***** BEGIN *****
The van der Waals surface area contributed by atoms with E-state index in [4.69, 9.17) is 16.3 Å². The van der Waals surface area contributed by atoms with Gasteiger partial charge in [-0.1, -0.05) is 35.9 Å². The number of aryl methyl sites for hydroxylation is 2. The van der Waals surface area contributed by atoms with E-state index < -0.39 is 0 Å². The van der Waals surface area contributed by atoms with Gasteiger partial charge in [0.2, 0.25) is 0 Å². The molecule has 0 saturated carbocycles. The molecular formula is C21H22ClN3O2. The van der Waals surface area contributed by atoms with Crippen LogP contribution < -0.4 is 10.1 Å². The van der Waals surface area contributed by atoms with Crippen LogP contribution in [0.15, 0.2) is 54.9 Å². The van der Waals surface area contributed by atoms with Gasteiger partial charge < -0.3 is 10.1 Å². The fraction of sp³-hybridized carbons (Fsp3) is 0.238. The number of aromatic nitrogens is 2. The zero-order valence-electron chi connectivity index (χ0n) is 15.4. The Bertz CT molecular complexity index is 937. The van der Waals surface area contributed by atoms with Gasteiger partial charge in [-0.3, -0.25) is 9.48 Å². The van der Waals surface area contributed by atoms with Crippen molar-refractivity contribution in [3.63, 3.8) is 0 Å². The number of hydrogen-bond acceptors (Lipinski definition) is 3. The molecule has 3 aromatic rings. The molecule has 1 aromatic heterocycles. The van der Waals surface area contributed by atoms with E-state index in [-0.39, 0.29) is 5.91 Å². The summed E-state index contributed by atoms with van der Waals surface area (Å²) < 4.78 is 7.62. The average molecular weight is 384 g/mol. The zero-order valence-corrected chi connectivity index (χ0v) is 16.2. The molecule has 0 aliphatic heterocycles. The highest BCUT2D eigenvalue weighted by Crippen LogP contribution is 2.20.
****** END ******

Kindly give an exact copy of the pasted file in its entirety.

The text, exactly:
The van der Waals surface area contributed by atoms with E-state index in [4.69, 9.17) is 16.3 Å². The van der Waals surface area contributed by atoms with Gasteiger partial charge in [-0.1, -0.05) is 35.9 Å². The number of aryl methyl sites for hydroxylation is 2. The van der Waals surface area contributed by atoms with E-state index < -0.39 is 0 Å². The van der Waals surface area contributed by atoms with Gasteiger partial charge in [0.2, 0.25) is 0 Å². The molecule has 0 saturated carbocycles. The molecular formula is C21H22ClN3O2. The van der Waals surface area contributed by atoms with Crippen LogP contribution < -0.4 is 10.1 Å². The van der Waals surface area contributed by atoms with Crippen LogP contribution in [0.15, 0.2) is 54.9 Å². The van der Waals surface area contributed by atoms with Gasteiger partial charge < -0.3 is 10.1 Å². The fraction of sp³-hybridized carbons (Fsp3) is 0.238. The number of aromatic nitrogens is 2. The zero-order valence-electron chi connectivity index (χ0n) is 15.4. The Bertz CT molecular complexity index is 937. The van der Waals surface area contributed by atoms with Gasteiger partial charge in [-0.3, -0.25) is 9.48 Å². The van der Waals surface area contributed by atoms with Crippen molar-refractivity contribution in [3.63, 3.8) is 0 Å². The number of hydrogen-bond acceptors (Lipinski definition) is 3. The molecule has 3 aromatic rings. The molecule has 1 aromatic heterocycles. The van der Waals surface area contributed by atoms with E-state index in [-0.39, 0.29) is 5.91 Å². The summed E-state index contributed by atoms with van der Waals surface area (Å²) < 4.78 is 7.62. The average molecular weight is 384 g/mol. The zero-order valence-corrected chi connectivity index (χ0v) is 16.2. The molecule has 0 aliphatic heterocycles. The highest BCUT2D eigenvalue weighted by Crippen LogP contribution is 2.20.